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Three Books To Take You On That Long, Strange Trip

It's been a half-century since Timothy Leary, a research psychologist at Harvard University, swallowed some magic mushrooms down in Mexico and decided that America was ready to embark on a long, strange trip.

So perhaps it's time to look back at "the high priest of LSD" and a few other men who gave birth to the psychedelic counterculture of the 1960s. Here are three books to start the journey.


The Doors of Perception

By Aldous Huxley, paperback, 208 pages, Harper Perennial Modern Classics, list price: $13.99

The psychedelic '60s really began in the spring of 1953, when the famed British essayist Aldous Huxley had his first mescaline trip and published his account of the journey the following year. Huxley came onto the mescaline in his library in Hollywood Hills. He looked down on the folds of his gray flannel trousers, then over to the drapes in his study, marveling at how the fabric was charged with "is-ness," alive with the "miraculous face of sheer existence."

In the fall of 1960, seven years later, Huxley found himself in Cambridge, Mass., delivering a series of lectures to mark the centennial celebration at the Massachusetts Institute of Technology. There, he would be introduced to Leary, who had returned from Mexico and immediately began a series of experiments with psilocybin, the active ingredient in the magic mushrooms he'd sampled on his summer vacation.


Timothy Leary: Outside Looking In

Edited by Robert Forte, paperback, 352 pages, Park Street Press, list price: $16.95

Leary took the psychedelic torch from Huxley and blazed his way into the mind of America, infamously advising the baby boomers to "turn on, tune in, drop out." Many of us took his advice. And since then, many books have been written by or about Leary, but my favorite is this relatively obscure collection of essays that includes "appreciations and castigations" by Allen Ginsberg, Winona Ryder, Ken Kesey, Huston Smith, Hunter Thompson and many others.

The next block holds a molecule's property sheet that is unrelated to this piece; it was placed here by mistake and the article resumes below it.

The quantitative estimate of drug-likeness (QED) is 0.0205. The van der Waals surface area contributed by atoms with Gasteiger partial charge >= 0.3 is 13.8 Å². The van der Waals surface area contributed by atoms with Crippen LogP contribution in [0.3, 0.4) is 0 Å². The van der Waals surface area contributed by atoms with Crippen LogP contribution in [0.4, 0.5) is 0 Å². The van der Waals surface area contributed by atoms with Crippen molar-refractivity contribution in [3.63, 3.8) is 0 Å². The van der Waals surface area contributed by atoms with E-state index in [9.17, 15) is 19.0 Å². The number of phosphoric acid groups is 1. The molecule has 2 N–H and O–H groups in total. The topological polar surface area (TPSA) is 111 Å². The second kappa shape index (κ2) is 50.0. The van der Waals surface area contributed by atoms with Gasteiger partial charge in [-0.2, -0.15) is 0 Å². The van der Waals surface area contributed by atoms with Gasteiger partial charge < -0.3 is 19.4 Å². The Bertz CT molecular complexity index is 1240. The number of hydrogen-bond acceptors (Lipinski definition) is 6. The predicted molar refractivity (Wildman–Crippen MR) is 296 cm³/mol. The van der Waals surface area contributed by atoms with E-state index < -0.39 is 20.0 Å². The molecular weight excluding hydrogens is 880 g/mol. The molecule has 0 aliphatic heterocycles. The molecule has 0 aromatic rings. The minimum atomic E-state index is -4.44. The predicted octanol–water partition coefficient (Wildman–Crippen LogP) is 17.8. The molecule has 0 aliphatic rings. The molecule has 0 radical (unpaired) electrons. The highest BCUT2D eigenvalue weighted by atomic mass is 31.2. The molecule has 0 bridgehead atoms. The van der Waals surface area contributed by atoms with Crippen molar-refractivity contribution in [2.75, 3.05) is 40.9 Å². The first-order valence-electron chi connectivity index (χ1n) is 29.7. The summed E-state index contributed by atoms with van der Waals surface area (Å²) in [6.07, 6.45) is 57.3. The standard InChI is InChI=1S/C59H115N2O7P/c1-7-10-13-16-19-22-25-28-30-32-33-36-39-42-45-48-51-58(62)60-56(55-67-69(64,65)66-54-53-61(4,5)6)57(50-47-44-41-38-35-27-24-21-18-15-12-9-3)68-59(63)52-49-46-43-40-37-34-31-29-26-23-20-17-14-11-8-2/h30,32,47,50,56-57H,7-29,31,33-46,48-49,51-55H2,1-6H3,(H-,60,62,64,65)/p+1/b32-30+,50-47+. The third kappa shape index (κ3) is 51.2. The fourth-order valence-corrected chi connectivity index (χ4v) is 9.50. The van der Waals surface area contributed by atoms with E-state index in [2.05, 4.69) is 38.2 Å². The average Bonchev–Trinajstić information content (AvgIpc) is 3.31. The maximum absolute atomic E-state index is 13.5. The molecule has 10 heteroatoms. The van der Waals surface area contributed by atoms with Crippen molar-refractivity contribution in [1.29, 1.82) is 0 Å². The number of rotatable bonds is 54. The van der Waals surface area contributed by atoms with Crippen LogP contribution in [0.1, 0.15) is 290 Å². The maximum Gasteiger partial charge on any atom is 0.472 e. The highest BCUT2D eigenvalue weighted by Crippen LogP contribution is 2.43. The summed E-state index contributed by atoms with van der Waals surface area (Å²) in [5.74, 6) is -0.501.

Leary was one of the most revered and reviled figures of the 1960s counterculture. Robert Forte smartly sums him up in his introduction, calling Leary "a brilliant, charismatic, funny prophet, a ground-breaking social scientist; a poet; a fame-seeking, careless, self-important, self-destructive fool; or a scapegoat, depending on your perspective."

Or, as Leary once quipped, "You get the Timothy Leary you deserve."


Birth of a Psychedelic Culture

By Ram Dass and Ralph Metzner, paperback, 264 pages, Synergetic Press, list price: $29.95

Most of this book is an extended dialogue between Ralph Metzner and spiritual guru Ram Dass, known in his Harvard days as Professor Richard Alpert. The book documents the circumstances surrounding Leary and Alpert's 1963 expulsion from the university, and their subsequent arrival at an estate in Millbrook, N.Y., where the psychedelic celebration continued and eventually burned itself out. But perhaps the main selling point for this weighty volume is the dozens of never-before-seen black-and-white photos showing the transformation of Leary, Alpert and Metzner from buttoned-down academics to wide-eyed, beaded, bearded and beatific prophets of the New Age.

Psychedelic drugs did not save the world. Aldous Huxley, Timothy Leary, Ram Dass and Ralph Metzner took us on a trip that, for some, lasted a moment -- for others, a lifetime. Some of us never made it home; others found kinder, gentler ways to bring the psychedelic journey into the rest of our lives. And more than a few of us are still trying to figure out what it all means.

Don Lattin is a former reporter for the San Francisco Chronicle. His latest book, The Harvard Psychedelic Club, tells the true story of Timothy Leary, Richard Alpert (Ram Dass), Andrew Weil and Hustom Smith together at Harvard in the 1960s.

Three Books ... is produced and edited by Ellen Silva.

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Don Lattin